Additional Decorating Tips: For the winter wreath, hot glue silver snowflake ornaments all around it. For the spring wreath, hang plastic eggs down the center of the wreath and tie a big bow to the top of the wreath. For the summer wreath, add flip flops to one side of the wreath. For the fall wreath, glue in artificial fall leaves all around the wreath.

Don’t want a wreath for your door? That’s ok! Make a silk artificial swag to hang on your front door instead. It’s super easy!

What you’ll need:

  • 2-5 stems of artificial leaf sprays/branches
  • a matching ribbon
  • bind wire or twistie ties from the boxes of garbage bags or stem wrap tape
  • chenille stems (pipe cleaners)
  • wire cutter
  1. Put your leaf branches together letting them hang upside down. Adjust to the height you want. The more stems, the fuller it will look. Use your wire cutter to trim them if needed.
  2. Use either bind wire, twistie ties, or stem wrap tape to bind the ends of your stems together.
  3. Use a chenille stem or tie around the end and create a loop for a hoop to hang the swag.
  4. Make a big bow with the matching ribbon and tie it to the ends of your stems (or top of your swag.

That is it! You can do this for Fall and Winter….I told you it was super easy! Happy Fall and Winter!!!!

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The American Floral Trends forecast for 2015 is out.  The upcoming year emphasizes the natural world and its multiple variations – from organic materials to natural elements expressed in modern fabrications.

Poetic Nature – This expressive style is very romantic with a vintage flair.  The use of lace, burlap, rose gold and champagne accents, pearls, and ombré tones abound in this look.  Linen and burlap add texture to the muted tones of dusty blush, to smoky lavender, brightened lilac, gray, and rose.  The flowers that create this look include Garden Roses, Roses, Peonies, Hydrangeas, Lilacs, Stock, Tulips, Lisianthus, Heather, Dusty Miller, and Lamb’s Ear foliage.  We see rose gold (think 1924 jewelry) making a strong comeback and this is where it really fits in.

Fluid Nature – This trend can best be described as having a spa-like influence.  This will feature flowers and accents that will focus on our emotional well-being and physical health.  The elements you will decorate with to display this trend include:  herbs, birds, lattice work, fluid moving patterns such as chevron, and blue and aqua glass.  The sea and the sky embody optimism and have a calming effect.  Colors are blues that range from tranquil pearly blue to dusty sage, oceanic blue and violet.  The palette also includes neutral tones such as almond and champagne.  Flowers that create this look include:  Hydrangea, Lavender, Delphinium, Iris, Liatris, Rosemary, Waxflower, Ranunculus, Bouvardia, Silver Tree, Lamb’s Ear foliage, and Variegated ivy.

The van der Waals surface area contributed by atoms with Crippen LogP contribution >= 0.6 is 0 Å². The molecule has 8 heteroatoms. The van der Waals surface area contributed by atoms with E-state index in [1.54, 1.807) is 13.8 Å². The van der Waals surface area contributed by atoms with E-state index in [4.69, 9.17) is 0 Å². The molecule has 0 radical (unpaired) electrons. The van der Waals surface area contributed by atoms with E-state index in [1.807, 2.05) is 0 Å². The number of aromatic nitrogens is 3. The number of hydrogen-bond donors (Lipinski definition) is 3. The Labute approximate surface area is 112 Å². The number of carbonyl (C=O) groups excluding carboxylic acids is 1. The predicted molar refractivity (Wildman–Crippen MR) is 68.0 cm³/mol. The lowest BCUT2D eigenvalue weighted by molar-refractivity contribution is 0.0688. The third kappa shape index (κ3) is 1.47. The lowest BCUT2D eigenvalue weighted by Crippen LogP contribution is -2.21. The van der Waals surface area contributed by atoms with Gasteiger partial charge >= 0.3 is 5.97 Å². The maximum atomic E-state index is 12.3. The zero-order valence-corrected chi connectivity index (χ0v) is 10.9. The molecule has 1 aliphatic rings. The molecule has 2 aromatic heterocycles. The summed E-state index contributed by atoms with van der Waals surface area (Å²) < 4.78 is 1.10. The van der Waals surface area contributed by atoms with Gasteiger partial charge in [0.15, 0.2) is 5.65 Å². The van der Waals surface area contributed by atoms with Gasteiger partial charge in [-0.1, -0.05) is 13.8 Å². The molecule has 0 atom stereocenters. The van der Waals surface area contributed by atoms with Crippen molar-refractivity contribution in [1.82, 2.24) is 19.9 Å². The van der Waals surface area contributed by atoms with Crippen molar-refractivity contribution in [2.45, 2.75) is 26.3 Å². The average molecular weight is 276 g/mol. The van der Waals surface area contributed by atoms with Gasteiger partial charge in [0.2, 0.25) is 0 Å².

Sustainable Nature – This trend is definitely more earthy – think food co-ops, CSA’s, and organic only crop production.  The color tones in this are closely tied to that of fresh fall produce, especially beet, pomegranate and fig.  Add into that teal tones, emerald green, grayed jade green and you can envision this trend.  Once again, burlap and linen have their place in this look, as does reclaimed upholstery (really) and well-worn and nostalgic “found” items.  Rummage sales and auctions are perfect for collecting elements.  As far as Flowers go, think of Dahlias, Zinnias, Gerbera Daisies, Proteas, Succulents, Artichokes, Kale, Celosia, and Eucalyptus.

Synthetic Nature – This is crazy, bold, young, and fresh.  The colors show a tribal influence.  The colors are not neon or too bright.  The level of saturation is a step above midtones.  Purple is appearing everywhere, starting here with pale lavender and medium violet.  This coordinates very well with Salmon and vibrant coral.  Remember a couple of years ago when “Tangerine Tango” was the color of the year?  Pair the corals with royal blue and an icy blue, anchor with a deep charcoal navy, and even throw in some yellow.  Remember – not too bright!  The Flowers perfect for this trend are:  Liatris, Gerbera Daisies, Kangaroo Paws, Calla Lily, Anthuriums, Bells of Ireland, Green Trick Dianthus (a Little Sprout fav!) and even ornamental peppers.  We have lots of fun “Florist” products such as midollino, Aluminum flat wire, and funky ribbons with names like Revolution.  Fun, fun, fun!

As we move into 2015, look to La Crosse Floral to always be on the edge with Trends.  You can feel confident that we, as Professional Designers, will keep you in the loop with what new products play well with Flowers.

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South American Butternut Squash Stew


4 lb. butternut squash (7-8 cups diced)

¼ cup extra-virgin olive oil

1 lb. link Italian sausage, casing removed

4 cups sliced onions

6 cloves garlic, sliced

1 can diced tomatoes in juice (about 14.5 ox.)

¼ cup low-sodium chicken broth

1 jalepeno chile pepper, seeded and minced

1 tsp. minced fresh oregano leaves or dried oregano

1 tsp. smoked paprika

1 lb. green beans, stems removed and halved

1 1/2 cups frozen corn kernels, thawed

2 tsp. minced fresh cilantro leaves

kosher salt and black pepper to taste

crumbled feta or cottage cheese

Heat 1/4 cup oil in a large pot over medium heat.  Add sausage; cook, breaking up chunks with a wooden spoon, until sausage is brown on all sides, about 10 minutes.  Stir in onions; cook until they begin to soften, 8-10 minutes.  Add garlic; cook 1 more minute.

Stir in squash, tomatoes, broth, jalepeno, oregano, and smoked paprika.  Partially cover pot; reduce heat to medium-low.  Cook stew, stirring occasionally, until squash is almost tender, about 20 minutes.

Add beans and corn.  Partially cover pot; cook 10 minutes more.  Stir in cilantro.  Season stew with salt and pepper.  Garnish stew with cheese.